Multiple Myeloma an incurable disease, but I have spent the last 25 years in remission using a blend of conventional oncology and evidence-based nutrition, supplementation, and lifestyle therapies from peer-reviewed studies that your oncologist probably hasn't told you about.
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Hello David- I’ve received a Multiple Myeloma diagnosis through blood/lab test and bone marrow biopsy. I can’t help but wonder if I have MM or pre-MM (SMM or MGUS)?
I’m a 50yr old female and always had anemia issues. One Dr wanted to rush me into therapy but I’m not too fond of pharmaceutical drugs. I’m scheduled to see a MM specialist and hope I get different results. I currently have a prescription for medical marijuana for PTSD.
Can you recommend a CBD oil I should purchase? I have no pain. I just suffer from anxiety and have sleep issues. I’m trying my best not to let MM make me depressed. I’m hoping for the best and trying to stay in good spirits. Thanks for your help and information. Mary
From your email, it appears that you have early stage MM, perhaps even pre-myeloma (SMM or MGUS). While your hemoglobin levels are low, as you say, your anemia can result from other issues.
You are smart not to “rush into therapy.” Especially if you are pre-MM. I also agree with your thinking about getting a second opinion from a MM specialist. If you do have full-blown MM and if you do decide to undergo treatment, MM specialists, according to numerous studies, offer a much longer average survival.
Regarding your question about recommending a CBD oil. Each state, each dispensary, may sell different strains CBD oil. Therefore, the key is to purchase the highest percentage (%) of cannabinoids IN the CBD oil. Further, research is thin on this issue, but a small percentage of THC enhances the anti-MM properties of CBD oil.
So the key is to purchase a CBD oil with high % of cannabinoids (15-20%) as well as a small % of THC.
Regarding your spirits, anxiety, etc. Other non-toxic therapies show to be cytotoxic to MM are also inflammatory and shown to moderate depression. Curcumin, green tea extract, both are shown to be anti-MM and anti-anxiety.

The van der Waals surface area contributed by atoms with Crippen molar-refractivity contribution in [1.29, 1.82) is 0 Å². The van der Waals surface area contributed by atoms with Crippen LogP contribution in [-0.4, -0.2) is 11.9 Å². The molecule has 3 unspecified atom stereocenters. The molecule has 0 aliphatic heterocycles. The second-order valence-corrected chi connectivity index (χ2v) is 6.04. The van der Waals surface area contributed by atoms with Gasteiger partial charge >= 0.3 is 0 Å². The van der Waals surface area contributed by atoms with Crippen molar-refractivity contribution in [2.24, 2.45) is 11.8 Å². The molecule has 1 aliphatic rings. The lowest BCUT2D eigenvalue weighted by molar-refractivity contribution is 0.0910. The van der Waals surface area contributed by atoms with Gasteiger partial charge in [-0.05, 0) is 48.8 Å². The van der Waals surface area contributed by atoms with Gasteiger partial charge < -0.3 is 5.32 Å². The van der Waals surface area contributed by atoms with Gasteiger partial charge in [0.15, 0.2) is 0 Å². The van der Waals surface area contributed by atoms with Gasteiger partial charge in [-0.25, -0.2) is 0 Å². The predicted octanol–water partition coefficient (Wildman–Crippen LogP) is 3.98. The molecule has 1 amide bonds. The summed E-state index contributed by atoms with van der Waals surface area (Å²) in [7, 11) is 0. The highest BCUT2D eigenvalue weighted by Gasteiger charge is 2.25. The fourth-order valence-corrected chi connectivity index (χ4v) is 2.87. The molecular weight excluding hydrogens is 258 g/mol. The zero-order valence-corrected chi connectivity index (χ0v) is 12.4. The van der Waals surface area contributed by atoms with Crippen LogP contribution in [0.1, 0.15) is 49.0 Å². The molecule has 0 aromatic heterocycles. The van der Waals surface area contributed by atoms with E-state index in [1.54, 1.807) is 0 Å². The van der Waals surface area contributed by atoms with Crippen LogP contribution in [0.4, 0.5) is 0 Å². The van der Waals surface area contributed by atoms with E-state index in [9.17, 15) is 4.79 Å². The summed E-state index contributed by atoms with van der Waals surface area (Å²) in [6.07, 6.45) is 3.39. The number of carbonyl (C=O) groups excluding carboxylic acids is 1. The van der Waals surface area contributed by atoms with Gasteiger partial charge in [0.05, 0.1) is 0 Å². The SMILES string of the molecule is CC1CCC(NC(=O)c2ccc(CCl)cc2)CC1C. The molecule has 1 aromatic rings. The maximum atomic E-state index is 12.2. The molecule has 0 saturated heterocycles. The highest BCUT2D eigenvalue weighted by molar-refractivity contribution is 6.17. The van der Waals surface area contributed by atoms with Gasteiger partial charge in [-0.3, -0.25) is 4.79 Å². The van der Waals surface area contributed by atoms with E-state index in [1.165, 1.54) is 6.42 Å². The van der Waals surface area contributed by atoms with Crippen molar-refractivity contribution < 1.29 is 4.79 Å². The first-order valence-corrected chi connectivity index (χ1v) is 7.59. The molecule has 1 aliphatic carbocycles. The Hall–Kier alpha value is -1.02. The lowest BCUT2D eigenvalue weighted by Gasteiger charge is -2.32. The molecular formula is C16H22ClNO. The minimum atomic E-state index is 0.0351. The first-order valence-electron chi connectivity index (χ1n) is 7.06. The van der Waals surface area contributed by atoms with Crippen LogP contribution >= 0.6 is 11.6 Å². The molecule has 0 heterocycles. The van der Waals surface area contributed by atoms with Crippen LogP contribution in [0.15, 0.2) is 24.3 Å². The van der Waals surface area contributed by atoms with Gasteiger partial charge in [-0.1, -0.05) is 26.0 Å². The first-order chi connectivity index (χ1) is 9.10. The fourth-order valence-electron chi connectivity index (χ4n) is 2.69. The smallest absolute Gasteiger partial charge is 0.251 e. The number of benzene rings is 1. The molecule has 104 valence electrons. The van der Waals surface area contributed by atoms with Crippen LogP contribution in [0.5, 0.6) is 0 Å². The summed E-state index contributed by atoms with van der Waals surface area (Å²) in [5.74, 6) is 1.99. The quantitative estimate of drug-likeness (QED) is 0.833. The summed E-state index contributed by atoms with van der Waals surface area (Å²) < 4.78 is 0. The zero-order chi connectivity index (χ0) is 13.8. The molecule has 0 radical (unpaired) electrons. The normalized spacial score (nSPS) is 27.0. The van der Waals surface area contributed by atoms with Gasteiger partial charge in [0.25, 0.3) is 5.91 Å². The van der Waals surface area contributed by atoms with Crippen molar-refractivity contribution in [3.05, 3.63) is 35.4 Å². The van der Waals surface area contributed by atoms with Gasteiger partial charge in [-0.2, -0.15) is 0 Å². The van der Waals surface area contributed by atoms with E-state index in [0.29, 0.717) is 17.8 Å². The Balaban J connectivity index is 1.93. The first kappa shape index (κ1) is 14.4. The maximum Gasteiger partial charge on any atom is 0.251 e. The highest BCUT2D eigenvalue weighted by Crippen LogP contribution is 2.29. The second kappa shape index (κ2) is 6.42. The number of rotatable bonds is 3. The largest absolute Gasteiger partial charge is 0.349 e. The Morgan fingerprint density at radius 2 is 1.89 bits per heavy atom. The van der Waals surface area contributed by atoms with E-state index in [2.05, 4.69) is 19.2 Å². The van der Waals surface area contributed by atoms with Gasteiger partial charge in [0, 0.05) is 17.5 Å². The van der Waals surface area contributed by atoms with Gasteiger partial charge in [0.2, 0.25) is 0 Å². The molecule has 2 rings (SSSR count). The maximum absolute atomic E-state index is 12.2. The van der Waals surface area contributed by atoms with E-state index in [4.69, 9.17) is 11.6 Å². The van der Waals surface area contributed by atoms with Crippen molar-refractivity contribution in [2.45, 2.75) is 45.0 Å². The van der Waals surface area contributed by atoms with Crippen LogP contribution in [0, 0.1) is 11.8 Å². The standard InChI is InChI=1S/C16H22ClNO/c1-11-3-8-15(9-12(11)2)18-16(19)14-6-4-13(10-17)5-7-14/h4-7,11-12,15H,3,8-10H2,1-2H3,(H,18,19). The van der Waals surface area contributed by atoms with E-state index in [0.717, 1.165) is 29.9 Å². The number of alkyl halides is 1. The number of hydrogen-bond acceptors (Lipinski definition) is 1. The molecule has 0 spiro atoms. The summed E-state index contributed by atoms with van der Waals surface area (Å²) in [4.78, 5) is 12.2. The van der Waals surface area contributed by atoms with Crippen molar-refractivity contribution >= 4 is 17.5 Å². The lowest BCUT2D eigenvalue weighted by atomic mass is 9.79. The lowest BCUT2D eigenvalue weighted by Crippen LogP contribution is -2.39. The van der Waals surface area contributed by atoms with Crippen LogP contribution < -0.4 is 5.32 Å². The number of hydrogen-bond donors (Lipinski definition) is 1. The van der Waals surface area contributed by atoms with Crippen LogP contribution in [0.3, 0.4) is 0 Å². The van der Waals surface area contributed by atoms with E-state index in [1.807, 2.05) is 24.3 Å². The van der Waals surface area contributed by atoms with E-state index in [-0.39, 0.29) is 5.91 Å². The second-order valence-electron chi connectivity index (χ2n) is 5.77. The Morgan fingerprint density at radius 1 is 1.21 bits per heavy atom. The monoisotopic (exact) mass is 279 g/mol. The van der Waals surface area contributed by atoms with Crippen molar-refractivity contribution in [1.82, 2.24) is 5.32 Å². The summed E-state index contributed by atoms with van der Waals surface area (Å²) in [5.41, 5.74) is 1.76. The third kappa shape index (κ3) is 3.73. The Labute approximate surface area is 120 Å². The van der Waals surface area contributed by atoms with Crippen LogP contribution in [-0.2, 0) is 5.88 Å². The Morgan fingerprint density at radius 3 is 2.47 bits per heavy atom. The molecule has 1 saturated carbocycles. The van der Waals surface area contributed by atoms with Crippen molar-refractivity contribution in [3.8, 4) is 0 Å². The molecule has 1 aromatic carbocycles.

Last thing- if you can tell me any of your testing- blood, urine, etc. that indicated that you have MM, I can offer you feedback. In other words, if your bone marrow biopsy indicated abnormal cells of less than 30%, you have pre-MM, not full MM.
Also, a monoclonal protein aka m-spike of less than 3.0 is pre-MM, not full MM.
I mention this because you may be able to remain in a pre-MM stage for years. Perhaps even for the rest of your life.
Let me know, thanks.
There are different forms of myeloma-related conditions. Some require treatment, some do not, but all will require regular check-ups to monitor whether the disease is progressing.
Monoclonal Gammopathy of Undetermined Significance (MGUS)
People who have MGUS harbor a small number of myeloma cells in the bone marrow but these cells are not forming a tumor and symptoms of the myeloma are not present. This condition is usually discovered during a routine blood exam that shows unusual levels of protein in the blood.
MGUS is a pre-cancerous condition. Therefore, check-ups should occur every six months to monitor the condition and make sure that it does not develop into multiple myeloma, even though this only happens in a small amount of patients.
A diagnosis of MGUS should not be made without having performed chromosome analysis, gene array, MRI, and/or a PET/CT scan.
Asymptomatic (smoldering/indolent) myeloma
Asymptomatic myeloma falls somewhere between MGUS and overt, symptomatic multiple myeloma. In this condition, a person has a greater number of myeloma cells than a person with MGUS. However, the disease does not cause any damage to the body and the typical myeloma symptoms are not present, though patients may exhibit anemia due to causes other than the myeloma.
Asymptomatic myeloma can be stable for many months or years, but it ultimately tends to progress. Treatment will likely be needed at some point. Patients will need to be monitored to see if the disease progresses and if symptoms become evident.
Symptomatic (active) myeloma
This type of myeloma represents overt cancer. A person with symptomatic myeloma has more myeloma cells than a person with asymptomatic myeloma or MGUS.
At this point, the disease is causing damage to the body, like bone damage, anemia, kidney problems, or hypercalcemia (high levels of calcium in the blood)…”